By NewsDesk  @infectiousdiseasenews

Minnesota health officials report investigating an outbreak of E. coli O157 infections associated with the Minnesota State Fair.

Escherichia coli
Image/National Institute of Allergy and Infectious Diseases (NIAID)

Disease investigators recently identified 11 cases among Minnesota residents who visited the Minnesota State Fair prior to becoming ill. The ill people reported having visited the fair between Aug. 25 and Sept. 2, and becoming ill between Aug. 29 and Sept. 6. Cases range in age from 2 to 43 years. Six of the ill people were hospitalized, and one developed hemolytic uremic syndrome, a potentially fatal complication. One person remains hospitalized.

Based on the preliminary findings from the investigation, contact with livestock is the most likely factor. Most of the ill people reported visiting the Miracle of Birth exhibit and having contact with calves, goats, sheep or piglets. However, some cases did not have direct contact with animals and may have been exposed through contact with contaminated surfaces (e.g., fence rails). This serves as a strong reminder to always wash your hands after being around livestock and their enclosures.

MDH State Public Health Veterinarian Joni Scheftel said that while there is little chance of ongoing exposure since the fair has ended, the potential health impacts of E. coli O157 make it important to spread the news so health care providers are aware and anyone with symptoms of infection get proper treatment.

“These infections can have serious health impacts and there is always a chance that an ill person can pass along the infection to others through close contact,” Scheftel said. “Anyone who believes they may have developed an E. coli O157 infection should contact their health care provider. E. coli O157 infections should not be treated with antibiotics, as this might lead to serious complications.”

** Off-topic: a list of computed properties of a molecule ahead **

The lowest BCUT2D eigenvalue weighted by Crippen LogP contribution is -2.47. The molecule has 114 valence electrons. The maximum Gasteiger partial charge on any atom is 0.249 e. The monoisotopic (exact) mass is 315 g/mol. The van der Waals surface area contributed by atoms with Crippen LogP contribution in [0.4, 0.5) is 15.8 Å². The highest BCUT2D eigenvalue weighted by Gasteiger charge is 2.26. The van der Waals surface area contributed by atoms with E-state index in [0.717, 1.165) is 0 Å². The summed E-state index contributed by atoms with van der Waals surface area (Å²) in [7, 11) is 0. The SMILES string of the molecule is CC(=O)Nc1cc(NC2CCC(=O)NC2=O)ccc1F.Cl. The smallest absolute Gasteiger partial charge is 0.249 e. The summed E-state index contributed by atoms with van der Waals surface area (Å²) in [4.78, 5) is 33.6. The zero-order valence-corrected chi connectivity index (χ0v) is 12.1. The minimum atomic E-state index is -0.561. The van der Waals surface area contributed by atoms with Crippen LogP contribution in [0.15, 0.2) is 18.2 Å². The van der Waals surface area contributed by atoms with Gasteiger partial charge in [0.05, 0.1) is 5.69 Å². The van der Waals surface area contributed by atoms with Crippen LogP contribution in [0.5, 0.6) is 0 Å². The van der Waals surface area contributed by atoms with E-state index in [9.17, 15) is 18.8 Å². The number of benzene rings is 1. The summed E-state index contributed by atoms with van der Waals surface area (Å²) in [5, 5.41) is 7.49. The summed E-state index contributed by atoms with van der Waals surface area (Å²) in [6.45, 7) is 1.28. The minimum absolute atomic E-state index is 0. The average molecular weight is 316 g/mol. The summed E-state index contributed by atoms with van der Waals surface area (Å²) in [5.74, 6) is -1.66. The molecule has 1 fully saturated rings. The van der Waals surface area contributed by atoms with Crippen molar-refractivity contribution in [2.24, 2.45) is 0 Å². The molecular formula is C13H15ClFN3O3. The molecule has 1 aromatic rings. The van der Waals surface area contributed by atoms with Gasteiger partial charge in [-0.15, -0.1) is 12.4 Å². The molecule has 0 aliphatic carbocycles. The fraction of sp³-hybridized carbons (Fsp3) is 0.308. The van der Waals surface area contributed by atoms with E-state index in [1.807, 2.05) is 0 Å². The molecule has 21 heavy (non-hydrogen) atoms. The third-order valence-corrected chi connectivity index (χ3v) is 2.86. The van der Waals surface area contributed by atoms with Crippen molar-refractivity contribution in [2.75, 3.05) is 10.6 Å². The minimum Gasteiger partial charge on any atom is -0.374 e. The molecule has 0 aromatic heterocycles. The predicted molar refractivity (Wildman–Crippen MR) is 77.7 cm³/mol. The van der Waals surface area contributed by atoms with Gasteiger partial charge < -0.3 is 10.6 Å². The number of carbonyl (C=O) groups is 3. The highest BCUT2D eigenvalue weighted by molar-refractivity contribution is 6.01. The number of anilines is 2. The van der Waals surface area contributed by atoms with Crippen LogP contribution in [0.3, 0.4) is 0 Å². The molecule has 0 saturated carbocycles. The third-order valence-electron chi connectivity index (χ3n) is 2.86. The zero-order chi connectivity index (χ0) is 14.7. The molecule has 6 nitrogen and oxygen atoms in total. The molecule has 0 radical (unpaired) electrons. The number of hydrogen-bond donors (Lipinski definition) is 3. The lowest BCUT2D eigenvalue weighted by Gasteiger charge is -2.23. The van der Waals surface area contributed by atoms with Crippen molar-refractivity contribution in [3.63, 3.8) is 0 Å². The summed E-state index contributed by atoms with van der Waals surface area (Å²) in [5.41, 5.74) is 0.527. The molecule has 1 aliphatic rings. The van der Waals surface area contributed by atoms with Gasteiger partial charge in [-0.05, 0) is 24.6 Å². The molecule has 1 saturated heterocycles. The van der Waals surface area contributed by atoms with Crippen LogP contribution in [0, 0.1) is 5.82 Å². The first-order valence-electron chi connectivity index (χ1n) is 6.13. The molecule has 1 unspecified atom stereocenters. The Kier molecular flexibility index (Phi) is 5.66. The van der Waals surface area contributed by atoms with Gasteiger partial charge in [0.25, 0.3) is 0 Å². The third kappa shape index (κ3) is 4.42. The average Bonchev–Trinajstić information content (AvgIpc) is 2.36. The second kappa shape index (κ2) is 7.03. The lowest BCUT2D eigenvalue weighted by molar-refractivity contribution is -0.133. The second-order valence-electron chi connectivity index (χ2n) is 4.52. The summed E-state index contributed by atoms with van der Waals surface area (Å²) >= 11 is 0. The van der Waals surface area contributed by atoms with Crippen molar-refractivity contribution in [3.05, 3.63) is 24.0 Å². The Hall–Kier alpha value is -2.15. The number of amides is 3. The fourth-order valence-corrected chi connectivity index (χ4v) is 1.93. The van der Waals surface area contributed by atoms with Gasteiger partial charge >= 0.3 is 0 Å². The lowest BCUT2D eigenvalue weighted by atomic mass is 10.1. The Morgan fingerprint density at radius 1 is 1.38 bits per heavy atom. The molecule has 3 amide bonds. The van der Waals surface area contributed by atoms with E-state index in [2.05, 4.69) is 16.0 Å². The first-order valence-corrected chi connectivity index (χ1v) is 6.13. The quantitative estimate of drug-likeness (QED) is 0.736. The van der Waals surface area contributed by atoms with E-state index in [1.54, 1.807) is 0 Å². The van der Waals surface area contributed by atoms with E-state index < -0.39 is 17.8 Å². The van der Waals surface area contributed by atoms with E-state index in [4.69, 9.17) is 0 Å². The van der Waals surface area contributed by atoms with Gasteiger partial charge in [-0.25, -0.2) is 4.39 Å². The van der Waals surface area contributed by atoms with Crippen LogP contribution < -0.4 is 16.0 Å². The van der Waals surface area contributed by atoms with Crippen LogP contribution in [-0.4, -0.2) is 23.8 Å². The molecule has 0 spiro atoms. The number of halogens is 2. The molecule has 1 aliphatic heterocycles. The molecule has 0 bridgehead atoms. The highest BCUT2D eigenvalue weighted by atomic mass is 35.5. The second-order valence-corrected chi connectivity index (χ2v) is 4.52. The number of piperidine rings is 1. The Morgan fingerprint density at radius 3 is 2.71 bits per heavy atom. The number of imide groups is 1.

Symptoms of E. coli O157 infection typically include stomach cramps and diarrhea, often with bloody stools, but only a low-grade or no fever. People typically become ill two to five days after exposure, but this can range from one to eight days. Most people recover in five to 10 days. However, E. coli O157 infections sometimes lead to serious complications like hemolytic uremic syndrome. This syndrome can lead to kidney failure and death. Those most at risk include children under 10 years of age, the elderly, and those with weakened immune systems.

Regardless of the original source of infection, E. coli O157 can be passed from person-to-person through fecal-oral transmission, particularly among families with children still in diapers. Children with diarrhea should not attend child care. Family members and caregivers of recently ill children should wash their hands after changing diapers, going to the bathroom, and before eating. E. coli O157 can be passed in the stool for weeks, and occasionally months, after symptoms resolve.